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MTA expected to get $1B loan to make commuter rail safer

Gov. Andrew M. Cuomo spoke Friday, April 24,

Gov. Andrew M. Cuomo spoke Friday, April 24, 2015, at the Association for a Better New York breakfast at the Grand Hyatt in Manhattan. Cuomo said the Metropolitan Transportation Authority is on track to receive a $1 billion federal loan to make safety improvements on the Long Island Rail Road and Metro-North Railroad. Credit: Yeong-Ung Yang

The Metropolitan Transportation Authority is on track to receive a $1 billion federal loan for computer technology that seizes control of a wayward train before disaster can strike, Gov. Andrew M. Cuomo said Friday.

Once installed on the Long Island Rail Road and Metro-North Railroad, "positive train control," as it's called, can automatically slow, stop or redirect trains -- even if the engineer is incapacitated.

Officials said the $967.1 million in funding would be used to virtually eliminate human-caused crashes like the December 2013 Metro-North derailment at Spuyten Duyvil that killed four and injured scores when the engineer lost control.

The loan for the project -- expected to be done in 2017 or 2018 -- still must be approved by the MTA board at a meeting next week and approved by the federal government.

"It is the state-of-the-art safety design for the system, and it is something that is very important," Cuomo said at a breakfast meeting of business leaders.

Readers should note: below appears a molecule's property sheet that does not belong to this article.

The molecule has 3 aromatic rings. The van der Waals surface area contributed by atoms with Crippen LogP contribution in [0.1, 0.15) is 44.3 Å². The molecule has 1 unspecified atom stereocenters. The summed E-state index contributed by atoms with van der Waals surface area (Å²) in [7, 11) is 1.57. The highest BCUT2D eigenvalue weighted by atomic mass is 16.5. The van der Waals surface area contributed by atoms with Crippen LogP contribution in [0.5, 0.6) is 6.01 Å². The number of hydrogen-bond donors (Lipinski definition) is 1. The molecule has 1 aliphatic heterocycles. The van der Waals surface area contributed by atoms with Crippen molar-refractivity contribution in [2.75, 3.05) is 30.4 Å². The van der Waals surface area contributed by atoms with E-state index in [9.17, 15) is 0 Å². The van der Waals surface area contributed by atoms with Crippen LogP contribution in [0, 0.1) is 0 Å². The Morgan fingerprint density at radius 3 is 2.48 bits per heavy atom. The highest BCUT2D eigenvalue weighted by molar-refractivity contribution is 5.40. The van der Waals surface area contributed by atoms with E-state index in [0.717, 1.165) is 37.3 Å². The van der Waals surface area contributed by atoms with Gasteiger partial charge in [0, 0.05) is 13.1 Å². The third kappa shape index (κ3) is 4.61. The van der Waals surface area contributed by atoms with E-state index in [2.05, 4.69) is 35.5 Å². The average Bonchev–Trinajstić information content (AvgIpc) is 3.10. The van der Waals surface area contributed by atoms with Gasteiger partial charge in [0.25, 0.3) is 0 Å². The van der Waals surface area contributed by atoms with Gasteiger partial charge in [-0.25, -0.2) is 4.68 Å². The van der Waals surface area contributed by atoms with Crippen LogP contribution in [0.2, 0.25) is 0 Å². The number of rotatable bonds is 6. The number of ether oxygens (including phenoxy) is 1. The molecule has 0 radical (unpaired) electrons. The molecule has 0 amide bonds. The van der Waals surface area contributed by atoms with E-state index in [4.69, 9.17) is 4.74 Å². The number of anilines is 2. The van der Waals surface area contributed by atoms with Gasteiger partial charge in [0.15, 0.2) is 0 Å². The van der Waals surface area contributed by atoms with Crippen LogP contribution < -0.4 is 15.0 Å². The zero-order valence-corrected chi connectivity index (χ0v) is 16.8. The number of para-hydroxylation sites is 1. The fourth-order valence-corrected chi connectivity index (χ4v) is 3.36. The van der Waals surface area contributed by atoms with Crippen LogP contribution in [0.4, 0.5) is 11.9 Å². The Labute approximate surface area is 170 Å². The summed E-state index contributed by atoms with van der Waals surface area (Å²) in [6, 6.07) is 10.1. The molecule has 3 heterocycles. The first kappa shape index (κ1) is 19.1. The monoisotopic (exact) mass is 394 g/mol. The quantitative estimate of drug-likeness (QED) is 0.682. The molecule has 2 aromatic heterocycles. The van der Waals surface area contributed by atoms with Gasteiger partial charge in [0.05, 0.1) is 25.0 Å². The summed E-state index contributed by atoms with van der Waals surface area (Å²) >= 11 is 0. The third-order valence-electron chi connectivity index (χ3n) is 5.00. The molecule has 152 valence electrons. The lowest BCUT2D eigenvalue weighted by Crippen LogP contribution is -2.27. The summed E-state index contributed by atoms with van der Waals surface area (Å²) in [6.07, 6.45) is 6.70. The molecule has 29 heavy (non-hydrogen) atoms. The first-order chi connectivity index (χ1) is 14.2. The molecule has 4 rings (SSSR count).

The administration said the 22 1/2-year loan has a fixed interest rate of 2.38 percent.

Mitchell Pally, an MTA board member for Suffolk County, said the work involves acquiring radio frequencies, installing transponders and making improvements to the track, railcars and more.

Also at the breakfast -- held at the Grand Hyatt in midtown Manhattan and sponsored by the Association for a Better New York -- the governor announced the expected reappointment of MTA chairman Tom Prendergast, whose term was set to expire.

"I didn't know this was happening, honestly didn't know," Prendergast said.

Speaking to reporters after Cuomo's speech, Prendergast noted the money would help the MTA create "a level of safety that is second to none," adding that it will help safety improvements for more than 1,455 railcars and 588 miles of track.

The federal government mandated in 2008 that all railroads adopt positive train control, a mandate that followed a deadly commuter rail accident in Los Angeles.

The MTA, citing cost, said such improvements would be hard to implement, but had been pushed forward under its 2015-19 capital plan. The deadline for implementation is supposed to be later this year, in December.

The funding will go a long way toward meeting that deadline goal, although Congress is expected to extend the deadline because many railroad systems across the country are unlikely to meet it.

Even with the $1 billion loan that Cuomo announced Friday, the MTA would still have a roughly $15 billion shortfall in its capital budget, which is used for needed repairs and upgrades to the region's transit network.

With John Valenti

The system

If a train . . .

-- Goes too fast

-- Is routed onto the wrong track

-- Follows too closely behind a train ahead of it

-- Goes out of control because the train engineer is incapacitated, such as by falling asleep

-- Is approaching a section of track where workers are doing maintenance

. . . "positive train control," proposed for MTA trains, will seize command and slow the train to safety

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